Title:
System for controlling flight direction
Kind Code:
A1


Abstract:
An aircraft that is enable to turn in a desired direction, and a method for controlling the flight direction of an aircraft, by employing differential drag on the respective wings. A control means that receives a control signal indicating a left turn increases the incidence angle on the left wing and reduces it on the right wing. For a right turn the opposite action is performed. The aircraft comprises airfoils that have increased drag as the incidence angle increases but have a generally constant lift.



Inventors:
Muren, Petter (Nesbru, NO)
Application Number:
11/852341
Publication Date:
08/14/2008
Filing Date:
09/10/2007
Primary Class:
Other Classes:
446/61
International Classes:
B64C3/38; A63H27/20
View Patent Images:
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Primary Examiner:
SANDERSON, JOSEPH W
Attorney, Agent or Firm:
CHRISTIAN D. ABEL (Oslo, NO)
Claims:
1. A winged aircraft that is enabled to turn in a desired direction by utilizing differential drag acting upon the wings, said aircraft comprising: a left wing and a right wing each having a first average angle of attack with a first initial drag state, wherein at least a part of said wings is movable in a first and a second direction such that movement of said part in the first direction positively changes the average angle of attack to achieve a second state of increased drag and movement of said part in the second direction negatively changes the average angle of attack to achieve a third state of decreased drag, a force-transmitting member operatively connected to said part of the wings, said force-transmitting member arranged to move said part in the first and/or the second direction, said left and right wings having lift-preserving airfoils, said wings generating lift and said lift contributing a major part of a total vertical force needed to sustain flight, said left and right wings are arranged with a large enough average angle of attack such that, changes in the average angles of attack alters the drag acting upon the wings without also substantially altering the lift, whereby, changing the average angle of attack on at least one of the wings to a state where the left wing and the right wing have different average angles of attack will result in different drag acting upon the respective wings, the wing having the greater average angle of attack also having the greater drag, thereby turning the aircraft in the direction of the wing having the greater average angle of attack.

2. An aircraft according to claim 1 wherein said force-transmitting member is a moveable linkage arranged to move said part of the wings in response to a force.

3. An aircraft according to claim 2 wherein said linkage is a rocker arm pivotable mounted to the aircraft, said rocker arm being connected to at least one of the wings, movements in the rocker arm causing changes in said average angle of attack.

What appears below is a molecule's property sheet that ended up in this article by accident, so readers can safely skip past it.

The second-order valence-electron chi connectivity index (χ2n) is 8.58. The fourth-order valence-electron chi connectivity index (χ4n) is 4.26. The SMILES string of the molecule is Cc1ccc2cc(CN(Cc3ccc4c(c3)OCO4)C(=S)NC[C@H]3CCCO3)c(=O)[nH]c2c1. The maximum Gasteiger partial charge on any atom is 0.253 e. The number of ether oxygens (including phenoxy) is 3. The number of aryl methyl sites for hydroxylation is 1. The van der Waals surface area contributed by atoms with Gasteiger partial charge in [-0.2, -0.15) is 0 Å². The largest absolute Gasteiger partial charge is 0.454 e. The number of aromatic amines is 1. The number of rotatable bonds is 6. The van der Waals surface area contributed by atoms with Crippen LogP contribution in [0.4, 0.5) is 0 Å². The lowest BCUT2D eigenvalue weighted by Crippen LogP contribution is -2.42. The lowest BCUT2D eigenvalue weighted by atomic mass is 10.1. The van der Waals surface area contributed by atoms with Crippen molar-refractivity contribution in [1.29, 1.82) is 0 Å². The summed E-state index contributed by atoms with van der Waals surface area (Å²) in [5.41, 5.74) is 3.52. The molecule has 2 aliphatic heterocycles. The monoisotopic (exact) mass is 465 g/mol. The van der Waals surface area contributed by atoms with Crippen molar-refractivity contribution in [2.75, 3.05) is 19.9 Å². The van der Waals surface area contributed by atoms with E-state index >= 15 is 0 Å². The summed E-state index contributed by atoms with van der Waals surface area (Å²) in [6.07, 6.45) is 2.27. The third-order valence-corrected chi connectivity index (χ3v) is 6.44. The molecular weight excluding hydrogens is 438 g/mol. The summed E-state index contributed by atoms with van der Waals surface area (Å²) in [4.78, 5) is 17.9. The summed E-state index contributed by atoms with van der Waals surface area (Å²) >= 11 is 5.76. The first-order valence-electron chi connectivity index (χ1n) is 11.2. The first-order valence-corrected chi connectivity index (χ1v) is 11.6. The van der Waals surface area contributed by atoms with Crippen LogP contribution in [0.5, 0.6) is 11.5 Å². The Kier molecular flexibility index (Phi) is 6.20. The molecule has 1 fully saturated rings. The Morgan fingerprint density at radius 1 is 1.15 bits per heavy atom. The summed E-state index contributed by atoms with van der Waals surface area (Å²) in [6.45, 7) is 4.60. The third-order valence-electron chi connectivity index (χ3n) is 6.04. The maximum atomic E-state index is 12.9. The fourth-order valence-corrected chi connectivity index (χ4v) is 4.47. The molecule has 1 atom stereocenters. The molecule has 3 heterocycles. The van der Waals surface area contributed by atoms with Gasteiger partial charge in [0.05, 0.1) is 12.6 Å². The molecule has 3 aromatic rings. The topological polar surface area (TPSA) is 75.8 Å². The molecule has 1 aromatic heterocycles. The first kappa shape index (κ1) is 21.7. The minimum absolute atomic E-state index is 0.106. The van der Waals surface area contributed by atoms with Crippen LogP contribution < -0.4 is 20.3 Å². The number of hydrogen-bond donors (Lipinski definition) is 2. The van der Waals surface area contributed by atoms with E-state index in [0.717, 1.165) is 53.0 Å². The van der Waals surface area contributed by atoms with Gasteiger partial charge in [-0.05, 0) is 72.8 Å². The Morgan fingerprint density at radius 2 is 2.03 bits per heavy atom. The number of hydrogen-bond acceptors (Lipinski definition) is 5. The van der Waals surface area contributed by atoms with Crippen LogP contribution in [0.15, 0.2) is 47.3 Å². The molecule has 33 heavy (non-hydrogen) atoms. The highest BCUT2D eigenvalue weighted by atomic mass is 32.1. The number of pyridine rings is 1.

4. An aircraft according to claim 3 wherein said rocker arm is connected to both of the wings, and when a movement in the rocker arm positively changes the average angle of attack on one of the wings it simultaneously negatively changes the angle of attack on the other wing.

5. An aircraft according to claim 2 wherein said force is provided by an actuator in response to a control signal.

6. An aircraft according to claim 2 wherein said force is provided by a manual input in order to set or adjust the incidence angle of at least one of the wings.

7. An aircraft according to claim 5 wherein said actuator comprises an electric motor, a magnetic coil or a piezoelectric element.

8. An aircraft according to one of the claims 1 to 7 wherein said left and right wings are flapping wings that comprise a rigid leading edge and a flexible skin mounted to said rigid leading edge.

9. An aircraft according to claim 1 wherein said lift-preserving airfoils are thin plates.

10. An aircraft according to claim 1 comprising additional left and right wings, said additional wings being fixed wings, pivotable mounted wings or flapping wings.

11. An aircraft according to claim 1 wherein said aircraft is a flying toy.

12. An aircraft according to claim 2 where said left and right wings each have a trailing edge and an inner part, wherein said moveable linkage comprises one or more connecting points, at least one of the wings is in its inner part attached to one of the said connecting points, said force is provided by an actuator in response to an input signal or by a manual input, the force moves said linkage in a first direction in response to an input indicating a left turn and the force moves said linkage in a second direction in response to an input indicating a right turn, and a movement of the linkage in said first direction moves said trailing edge on the left wing down and said trailing edge on the right wing up, and a movement of the linkage in said second direction moves said trailing edge on the left wing up and said trailing edge on the right wing down.